Customer Success IT Transformation

Top Considerations for Successful Citrix to VMware Transformation

With more distributed workforces becoming the norm, it is more important now than ever to have a flexible, modern, and engaging digital workspace solution. A major part of a successful digital workspace is supporting application and desktop virtualization. Since this is a Citrix transformation blog, you know where this is going. Regardless of where you are at in your transformation, we’ll run through everything you need to consider when transforming your environment from Citrix to VMware.

Challenges to Successful Implementation

While underlying technology and implementation philosophy are independent of your history with Citrix, there are special considerations to keep in mind to achieve successful implementation:

1. Misalignment Between Groups:

Regardless of the reasons for migration, Citrix may be a familiar technology for many admins who’ve spent years investing time into mastering Citrix. For this reason, some admins might be reluctant to embrace Horizon. In this case, it is imperative to include formal education classes to help all stakeholders get up to speed. This includes updates of the operational procedures and process designs.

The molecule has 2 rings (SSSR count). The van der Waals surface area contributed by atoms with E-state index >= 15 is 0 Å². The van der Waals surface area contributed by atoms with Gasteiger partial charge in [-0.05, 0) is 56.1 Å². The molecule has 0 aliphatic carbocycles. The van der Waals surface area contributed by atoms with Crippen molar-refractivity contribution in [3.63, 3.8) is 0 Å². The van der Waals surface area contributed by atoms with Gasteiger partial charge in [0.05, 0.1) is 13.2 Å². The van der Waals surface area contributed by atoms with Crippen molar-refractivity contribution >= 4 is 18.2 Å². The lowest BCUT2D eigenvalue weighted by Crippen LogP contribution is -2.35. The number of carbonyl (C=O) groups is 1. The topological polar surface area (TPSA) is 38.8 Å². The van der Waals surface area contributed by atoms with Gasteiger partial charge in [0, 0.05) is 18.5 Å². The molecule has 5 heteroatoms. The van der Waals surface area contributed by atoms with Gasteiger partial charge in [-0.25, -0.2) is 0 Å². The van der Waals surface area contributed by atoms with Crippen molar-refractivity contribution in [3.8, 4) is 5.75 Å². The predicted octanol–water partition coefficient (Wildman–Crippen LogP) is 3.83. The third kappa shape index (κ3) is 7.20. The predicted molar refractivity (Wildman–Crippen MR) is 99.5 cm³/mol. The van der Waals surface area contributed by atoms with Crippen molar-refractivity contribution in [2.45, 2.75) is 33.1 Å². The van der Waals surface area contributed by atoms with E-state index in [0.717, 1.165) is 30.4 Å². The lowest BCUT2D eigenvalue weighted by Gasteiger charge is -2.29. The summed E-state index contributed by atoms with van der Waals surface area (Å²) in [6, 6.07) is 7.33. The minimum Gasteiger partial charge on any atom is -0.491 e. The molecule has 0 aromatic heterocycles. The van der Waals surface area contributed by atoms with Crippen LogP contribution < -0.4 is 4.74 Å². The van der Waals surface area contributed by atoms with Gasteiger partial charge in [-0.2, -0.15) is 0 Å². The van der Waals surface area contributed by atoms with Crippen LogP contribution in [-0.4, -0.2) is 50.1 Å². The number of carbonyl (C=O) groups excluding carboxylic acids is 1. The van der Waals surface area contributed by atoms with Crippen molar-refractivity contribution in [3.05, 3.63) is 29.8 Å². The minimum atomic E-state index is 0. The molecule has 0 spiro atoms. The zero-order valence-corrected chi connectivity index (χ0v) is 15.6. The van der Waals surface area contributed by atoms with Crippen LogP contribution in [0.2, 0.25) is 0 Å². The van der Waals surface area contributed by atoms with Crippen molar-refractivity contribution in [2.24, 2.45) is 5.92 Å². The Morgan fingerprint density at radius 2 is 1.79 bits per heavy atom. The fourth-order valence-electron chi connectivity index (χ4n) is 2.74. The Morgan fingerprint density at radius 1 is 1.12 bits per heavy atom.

In addition to technical training and education for administrators and updating the operational procedure to match the new technology stack,  you should also think about developing an aligned project charter and governance model right at the beginning. Without it, it might be hard to overcome roadblocks and objections from parts of the project teams.

2. Desire to Re-use Existing Citrix Deployments:

Some customers have architected their Citrix deployments with traditionally built VDI and RDSH server images that don’t take advantage of application layering, golden images, or non-persistent desktops. Some of these customers think about swapping out the Citrix broker for the Horizon broker and leave everything else alone.

This approach is suboptimal in several ways. Firstly, it carries all the technical debt and potential problems into the new Horizon environment. Secondly, this approach rarely takes advantage of some of the advanced capabilities of Horizon. Organizations should consider the tradeoffs between reusing existing servers and desktops, which is sometimes perceived to be “faster” and taking the opportunity to update and optimize the server and desktop landscape, which is sometimes perceived to be more cumbersome. However, real-world experience shows that this is often not the case.

3. Forgetting about the end-users

It’s called end-user computing for a reason and therefore we should NEVER forget the end-users as we’re making changes in our technology stacks. Proactively communicating what is about to change (even if we minimize the impacts as much as possible – more on that below), it’s good practice to communicate with the end-user communities and minimize disruptions to their workflows as much as possible.

With these challenges in mind, customers can better prepare and enable groups for transformation prior to project kick-off.

Guiding Customers to Transformation Success